In 2020, California voters will be asked to weigh in on some of the most contentious and consequential issues facing the state — criminal justice reform, rent control, school construction funding and inequality. For those hoping to make sense of the deluge of political polls and they’re likely to see over the next year, consider this a handy user guide.
A new CalMatters analysis of survey data from the Public Policy Institute of California found, if history is a guide, that voters and other poll watchers can expect a few things.
- Support generally sags. The public’s net support for ballot initiatives (that is, how much public support exceeds opposition) declined by an average of about 7 percentage points each month. An equivalent change would be an initiative polling with 53% in support to 47% against in October, but then narrowly losing in November.
- There are exceptions. While 71% of the measures analyzed became less popular as election day approached, voters warmed to the other 29%.
- It depends on the measure. Voters have been quicker to sour on measures that tinker with education policy and raise taxes, but more steady on bond measure and tax decreases.
- It also depends on the election. The biggest drop off in net support for a measure occurred during low-turnout, non-presidential years.
Our number-crunching was motivated by a simple question: When is a good poll still bad news?
For years, a fairly consistent majority of Californians polled by the institute has backed hiking property taxes on longtime commercial landowners.
The concept, known in policy shorthand as “split roll,” would require businesses to pay property taxes based on the current market value of their buildings and land, rather than on the initial purchase price. In short, it would be a massive tax increase on business, raising billions for local school districts and governments.
But that sizeable base of support appeared to take a hit earlier this month.
An October poll found that only 47% of likely voters support the idea of nixing the tax benefit for businesses, compared to 45% who oppose the idea. The remaining 9% weren’t sure.
On its face, that might not seem like such a bad thing for split roll supporters — public sector unions who would benefit from an extra $7 billion to 11 billion in estimated revenue and other progressives.
But according to many analysts and commentators, that 2% margin of support is actually awful news if you favor the November 2020 proposal.
That’s based on a bit of conventional wisdom, widely held among the types of people who fixate on such things, that support for ballot measures always declines the closer you get to election day.
Since 1998, the institute has asked Californians it deems “likely voters” about 80 ballot measures.
An examination of how opinion on each of those ballot measures has shifted over time—from polls as early as a year out from election day to the certified ballot box results themselves—shows that the conventional wisdom generally holds up.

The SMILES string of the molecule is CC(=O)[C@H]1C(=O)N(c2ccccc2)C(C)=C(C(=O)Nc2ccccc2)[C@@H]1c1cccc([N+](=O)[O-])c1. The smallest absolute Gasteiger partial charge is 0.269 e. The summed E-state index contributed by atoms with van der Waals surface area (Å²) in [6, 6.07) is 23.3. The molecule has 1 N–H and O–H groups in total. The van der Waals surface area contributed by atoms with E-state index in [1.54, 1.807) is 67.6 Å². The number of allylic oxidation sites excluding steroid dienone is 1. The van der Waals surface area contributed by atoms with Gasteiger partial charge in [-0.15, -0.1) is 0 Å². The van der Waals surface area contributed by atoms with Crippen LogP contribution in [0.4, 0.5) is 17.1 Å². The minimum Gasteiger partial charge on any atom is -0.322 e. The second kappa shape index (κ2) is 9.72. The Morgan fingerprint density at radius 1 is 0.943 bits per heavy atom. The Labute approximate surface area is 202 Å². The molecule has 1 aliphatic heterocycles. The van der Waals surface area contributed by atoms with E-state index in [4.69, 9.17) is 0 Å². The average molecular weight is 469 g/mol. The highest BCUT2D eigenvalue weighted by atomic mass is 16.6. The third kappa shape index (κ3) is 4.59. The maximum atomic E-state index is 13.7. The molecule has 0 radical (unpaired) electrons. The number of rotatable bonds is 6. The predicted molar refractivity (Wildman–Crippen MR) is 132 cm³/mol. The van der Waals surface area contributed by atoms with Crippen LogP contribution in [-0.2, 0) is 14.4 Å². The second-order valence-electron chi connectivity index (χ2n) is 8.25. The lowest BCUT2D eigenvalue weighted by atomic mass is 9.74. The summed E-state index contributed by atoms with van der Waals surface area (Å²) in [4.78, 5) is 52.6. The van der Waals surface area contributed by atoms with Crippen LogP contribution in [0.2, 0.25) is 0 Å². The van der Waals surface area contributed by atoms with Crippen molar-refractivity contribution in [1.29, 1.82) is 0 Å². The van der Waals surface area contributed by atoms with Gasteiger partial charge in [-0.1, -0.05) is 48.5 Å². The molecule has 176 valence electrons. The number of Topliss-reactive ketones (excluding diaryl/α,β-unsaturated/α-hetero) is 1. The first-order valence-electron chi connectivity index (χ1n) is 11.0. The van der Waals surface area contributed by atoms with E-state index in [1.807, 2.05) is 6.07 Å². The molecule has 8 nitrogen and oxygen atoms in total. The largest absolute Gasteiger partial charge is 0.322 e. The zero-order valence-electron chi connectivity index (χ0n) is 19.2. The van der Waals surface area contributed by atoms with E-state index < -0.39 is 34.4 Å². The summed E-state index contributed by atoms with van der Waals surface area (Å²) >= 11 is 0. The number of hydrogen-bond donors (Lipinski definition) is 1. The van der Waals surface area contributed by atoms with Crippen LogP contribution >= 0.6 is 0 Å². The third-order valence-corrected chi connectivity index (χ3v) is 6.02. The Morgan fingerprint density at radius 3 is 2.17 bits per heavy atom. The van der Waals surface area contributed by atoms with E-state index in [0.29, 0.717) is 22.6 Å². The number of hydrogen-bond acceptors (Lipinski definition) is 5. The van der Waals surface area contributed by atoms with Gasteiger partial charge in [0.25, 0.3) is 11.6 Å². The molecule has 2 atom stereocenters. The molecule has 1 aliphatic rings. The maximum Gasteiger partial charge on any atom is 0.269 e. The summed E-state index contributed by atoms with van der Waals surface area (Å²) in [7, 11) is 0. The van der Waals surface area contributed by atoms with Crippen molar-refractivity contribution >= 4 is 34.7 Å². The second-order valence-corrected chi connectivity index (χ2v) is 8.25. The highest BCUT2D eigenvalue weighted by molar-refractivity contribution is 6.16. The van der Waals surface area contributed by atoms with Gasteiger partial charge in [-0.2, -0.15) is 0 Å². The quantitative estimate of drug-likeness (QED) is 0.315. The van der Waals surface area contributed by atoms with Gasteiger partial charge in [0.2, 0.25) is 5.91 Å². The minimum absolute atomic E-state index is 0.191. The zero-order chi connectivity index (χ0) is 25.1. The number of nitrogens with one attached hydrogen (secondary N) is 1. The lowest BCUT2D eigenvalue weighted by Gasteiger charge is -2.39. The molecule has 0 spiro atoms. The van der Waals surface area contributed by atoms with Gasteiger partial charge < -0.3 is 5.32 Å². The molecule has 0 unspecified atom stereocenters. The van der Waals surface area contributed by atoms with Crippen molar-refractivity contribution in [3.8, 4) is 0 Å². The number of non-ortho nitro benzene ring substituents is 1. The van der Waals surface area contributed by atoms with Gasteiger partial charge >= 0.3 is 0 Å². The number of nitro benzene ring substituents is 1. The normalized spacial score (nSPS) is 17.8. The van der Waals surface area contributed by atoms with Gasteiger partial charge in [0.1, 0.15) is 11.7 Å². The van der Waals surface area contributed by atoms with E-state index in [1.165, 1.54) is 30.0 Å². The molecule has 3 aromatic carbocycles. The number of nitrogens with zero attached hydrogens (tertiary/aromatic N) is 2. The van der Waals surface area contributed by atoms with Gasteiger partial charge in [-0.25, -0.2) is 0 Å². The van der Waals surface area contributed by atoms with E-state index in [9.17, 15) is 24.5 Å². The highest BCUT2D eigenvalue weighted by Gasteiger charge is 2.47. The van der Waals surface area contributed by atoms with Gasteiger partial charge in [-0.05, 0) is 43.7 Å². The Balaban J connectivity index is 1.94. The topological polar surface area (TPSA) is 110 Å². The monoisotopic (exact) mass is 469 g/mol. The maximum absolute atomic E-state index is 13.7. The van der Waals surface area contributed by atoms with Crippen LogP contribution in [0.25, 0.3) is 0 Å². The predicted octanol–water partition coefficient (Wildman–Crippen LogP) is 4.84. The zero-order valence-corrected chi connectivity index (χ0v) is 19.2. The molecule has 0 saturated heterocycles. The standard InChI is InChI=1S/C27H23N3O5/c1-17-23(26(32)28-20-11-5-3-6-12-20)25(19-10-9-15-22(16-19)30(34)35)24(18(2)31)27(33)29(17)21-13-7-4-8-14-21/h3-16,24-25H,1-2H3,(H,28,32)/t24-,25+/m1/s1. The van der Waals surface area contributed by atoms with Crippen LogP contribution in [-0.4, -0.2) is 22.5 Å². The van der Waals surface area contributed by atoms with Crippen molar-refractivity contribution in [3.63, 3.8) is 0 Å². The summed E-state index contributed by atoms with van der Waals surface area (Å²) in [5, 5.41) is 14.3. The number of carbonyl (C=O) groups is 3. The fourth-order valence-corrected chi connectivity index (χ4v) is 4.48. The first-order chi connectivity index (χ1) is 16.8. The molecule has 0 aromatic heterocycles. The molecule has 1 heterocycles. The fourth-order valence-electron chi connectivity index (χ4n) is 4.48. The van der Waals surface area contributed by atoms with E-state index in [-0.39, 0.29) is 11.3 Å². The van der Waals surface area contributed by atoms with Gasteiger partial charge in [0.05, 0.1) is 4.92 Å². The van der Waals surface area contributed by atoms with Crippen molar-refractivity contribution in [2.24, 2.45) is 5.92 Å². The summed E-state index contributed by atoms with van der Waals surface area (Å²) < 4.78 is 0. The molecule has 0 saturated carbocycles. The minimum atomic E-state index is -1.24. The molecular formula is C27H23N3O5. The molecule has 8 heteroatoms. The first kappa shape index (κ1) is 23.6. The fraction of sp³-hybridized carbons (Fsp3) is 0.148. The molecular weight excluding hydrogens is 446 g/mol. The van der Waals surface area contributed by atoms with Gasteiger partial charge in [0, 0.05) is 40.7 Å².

The vast majority of ballot measures analyzed saw a decline in public support as election day approached. There were exceptions and the range was enormous, but the average worked out to 6.6% percentage points per month.
Why? The most common theory comes down to timing, said Dean Bonner, a survey director at the institute. A new policy proposal may sound good on paper. Then the attack ads and editorializing begins.
“Wherever a ballot measure campaign starts off, it’s starting off without there being a ‘No’ campaign,” he said.
A blog post from the California Chamber of Commerce gleefully made that point about the new survey on split roll, which it calls the “largest tax hike in history”:
“Support for a split roll initiative has dipped below 50%, even before facing a serious opposition campaign — and without any mention in the survey question that the initiative would alter Proposition 13, a landmark law most voters typically associate with popular residential tax protections.”
Lack of a counter campaign may help to explain why some measures fare better over time.
Support for bond measures, for example, tends to remain relatively steady through an election season. On average, support for these measures has actually inched up slightly. While there are plenty of interests willing to spend big in support of new financing for public infrastructure, with the exception of small government groups like the Howard Jarvis Taxpayers Association, there isn’t a huge anti-debt lobby.
No surprise then that bonds also have a disproportionately good track record at the ballot box. While only 35% of the 80 ballots analyzed ended up passing, 82% of bond measures were approved.
Another potential explanation why most ballot measures drift downward in the polls is the “cautious voter” theory. If voters aren’t sure about a big change to state law, the thinking goes, they’ll err on the side of caution and default to the ‘no.’
But without asking individual voters, it’s harder to say whether that actually happens. Ballot measures that elicited more shoulder shrugging in surveys prior to election day weren’t any more or less likely to see their support drop off — or to fail on election day.
All this might seem ominous to split roll supporters, but they do have two reasons to hold out hope.
First, ballot measure polls seem to overshoot the final election result the most during off-year elections. During midterm primary elections and other off-year contests, the typical measure saw a drop off in its net popularity by more than 10 percentage points. But in the run up to general election, particularly during presidential years, the decline was much more modest.
Second: there are exceptions to every rule. Nearly a third of ballot measures actually became more popular overtime.